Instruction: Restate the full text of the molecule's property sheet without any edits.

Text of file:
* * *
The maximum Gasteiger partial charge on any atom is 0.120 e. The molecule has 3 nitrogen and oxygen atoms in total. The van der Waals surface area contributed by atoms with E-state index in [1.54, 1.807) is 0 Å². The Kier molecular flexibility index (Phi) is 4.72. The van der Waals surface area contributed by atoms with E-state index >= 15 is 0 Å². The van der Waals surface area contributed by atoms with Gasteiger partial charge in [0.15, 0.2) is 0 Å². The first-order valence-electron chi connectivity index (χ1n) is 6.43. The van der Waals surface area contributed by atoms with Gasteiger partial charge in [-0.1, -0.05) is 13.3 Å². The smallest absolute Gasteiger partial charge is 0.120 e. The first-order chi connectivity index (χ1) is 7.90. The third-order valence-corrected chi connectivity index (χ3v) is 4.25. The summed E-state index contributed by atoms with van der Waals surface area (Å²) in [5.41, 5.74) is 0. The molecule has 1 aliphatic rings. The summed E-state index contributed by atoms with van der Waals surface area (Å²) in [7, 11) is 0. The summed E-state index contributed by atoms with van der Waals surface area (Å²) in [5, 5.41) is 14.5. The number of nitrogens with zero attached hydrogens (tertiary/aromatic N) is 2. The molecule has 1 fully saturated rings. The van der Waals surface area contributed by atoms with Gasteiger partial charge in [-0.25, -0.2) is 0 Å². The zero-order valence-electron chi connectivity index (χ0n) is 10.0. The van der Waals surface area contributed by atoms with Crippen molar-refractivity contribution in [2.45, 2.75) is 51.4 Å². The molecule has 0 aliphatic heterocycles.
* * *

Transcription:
The maximum Gasteiger partial charge on any atom is 0.120 e. The molecule has 3 nitrogen and oxygen atoms in total. The van der Waals surface area contributed by atoms with E-state index in [1.54, 1.807) is 0 Å². The Kier molecular flexibility index (Phi) is 4.72. The van der Waals surface area contributed by atoms with E-state index >= 15 is 0 Å². The van der Waals surface area contributed by atoms with Gasteiger partial charge in [0.15, 0.2) is 0 Å². The first-order valence-electron chi connectivity index (χ1n) is 6.43. The van der Waals surface area contributed by atoms with Gasteiger partial charge in [-0.1, -0.05) is 13.3 Å². The smallest absolute Gasteiger partial charge is 0.120 e. The first-order chi connectivity index (χ1) is 7.90. The third-order valence-corrected chi connectivity index (χ3v) is 4.25. The summed E-state index contributed by atoms with van der Waals surface area (Å²) in [5.41, 5.74) is 0. The molecule has 1 aliphatic rings. The summed E-state index contributed by atoms with van der Waals surface area (Å²) in [7, 11) is 0. The summed E-state index contributed by atoms with van der Waals surface area (Å²) in [5, 5.41) is 14.5. The number of nitrogens with zero attached hydrogens (tertiary/aromatic N) is 2. The molecule has 1 fully saturated rings. The van der Waals surface area contributed by atoms with Gasteiger partial charge in [-0.25, -0.2) is 0 Å². The zero-order valence-electron chi connectivity index (χ0n) is 10.0. The van der Waals surface area contributed by atoms with Crippen molar-refractivity contribution in [2.45, 2.75) is 51.4 Å². The molecule has 0 aliphatic heterocycles.